Kerberos allows clients to authenticate to a service without sending their secrets over the network. This is possible with symmetric key cryptography where the client and server both have a trust relationship with a third party, the Kerberos server. (Kerberos = three heads. Har.)

Kerberos is useful for implementing single sign-on, and is required for things like NFSv4.

Note that Kerberos is purely authentication. It doesn’t do authorization or accounting.


(The AS and TGS are subordinate to the KDC, and typically run on the same box.)

Process Overview:

  1. A principal authenticates to the AS.
  2. The AS forwards the request to the KDC.
  3. The KDC gets a TGT from the TGS, which is timestamped and encrypted using the client key in its database, and sends it to the client.
  4. When a client needs to communicate with another principal/service, it sends its TGT to the TGS.
  5. The TGS decrypts the TGT to verify the client identity, and issues a session key to the client for the service.
  6. The client uses the session key to authenticate itself to the SS.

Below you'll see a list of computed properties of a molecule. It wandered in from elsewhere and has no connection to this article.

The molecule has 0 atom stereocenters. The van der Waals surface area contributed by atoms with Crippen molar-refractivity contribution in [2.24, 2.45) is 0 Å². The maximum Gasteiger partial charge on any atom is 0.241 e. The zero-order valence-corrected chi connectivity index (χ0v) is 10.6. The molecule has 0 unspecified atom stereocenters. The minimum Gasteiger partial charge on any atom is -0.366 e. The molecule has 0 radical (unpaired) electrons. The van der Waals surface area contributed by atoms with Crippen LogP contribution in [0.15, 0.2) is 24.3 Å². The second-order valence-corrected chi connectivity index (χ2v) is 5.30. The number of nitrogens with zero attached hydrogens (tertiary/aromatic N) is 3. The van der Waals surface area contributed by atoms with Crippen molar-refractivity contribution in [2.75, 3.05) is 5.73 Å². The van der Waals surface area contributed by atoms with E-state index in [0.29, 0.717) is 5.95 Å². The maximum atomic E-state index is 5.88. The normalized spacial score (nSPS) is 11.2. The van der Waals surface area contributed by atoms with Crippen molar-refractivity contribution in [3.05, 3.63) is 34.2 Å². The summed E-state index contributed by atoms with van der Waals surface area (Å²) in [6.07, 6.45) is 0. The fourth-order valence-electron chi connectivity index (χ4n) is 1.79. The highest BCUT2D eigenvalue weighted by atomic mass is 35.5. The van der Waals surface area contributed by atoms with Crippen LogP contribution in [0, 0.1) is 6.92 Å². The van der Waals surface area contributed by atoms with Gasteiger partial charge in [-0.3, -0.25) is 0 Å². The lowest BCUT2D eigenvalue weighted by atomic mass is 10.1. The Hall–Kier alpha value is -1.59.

7. Because the SS has a pre-existing trust relationship with the TGS, it trusts the client and permits access.

When lifetime of the TGT expires, the client will need to renew its TGT. Timekeeping is vital for Kerberos since time is a factor in encrypting tickets.

Principals (clients and services) are contained in an administrative grouping called a Realm. A user and realm are noted like paul@EXAMPLE.COM. The realm is capitalized by convention; it need not match a DNS domain name, but often a domain name is used for the realm.

Redundant Kerberos servers are a good idea to prevent service disruption to clients if the primary goes down.


Here we set up two KDC’s (a master and slave) on FreeBSD, create one user, and one service.

There are two popular implementations of Kerberos: MIT and Heimdal. We will us Heimdal because it’s included in FreeBSD base and Samba uses it.

Edit /etc/rc.conf:


Edit /etc/krb5.conf:

    default_realm = EXAMPLE.ORG
        kdc =
        admin_server =
[domain_realm] = EXAMPLE.ORG

Create the Kerberos database and add a principal by running:

# kstash
Master key: xxxxxxxxxxxxxxxxxxxxxxx
Verifying password - Master key: xxxxxxxxxxxxxxxxxxxxxxx
kadmin> add myprincipal
Max ticket life [unlimited]:
Max renewable life [unlimited]:
Attributes []:
Password: xxxxxxxx
Verifying password - Password: xxxxxxxx

Supply a long and strong password. Because it’s stored in /var/heimdal/m-key, it not necessary to remember the password.

Initialize the database:

# kadmin -l
kadmin> init EXAMPLE.ORG
Realm max ticket life [unlimited]:

Start the daemons:

# service kdc start
# service kadmind start

Obtain a ticket on our client, and view it:

$ kinit myprincipal
$ klist

(On a debian client, if not already installed: apt-get install heimdal-clients.)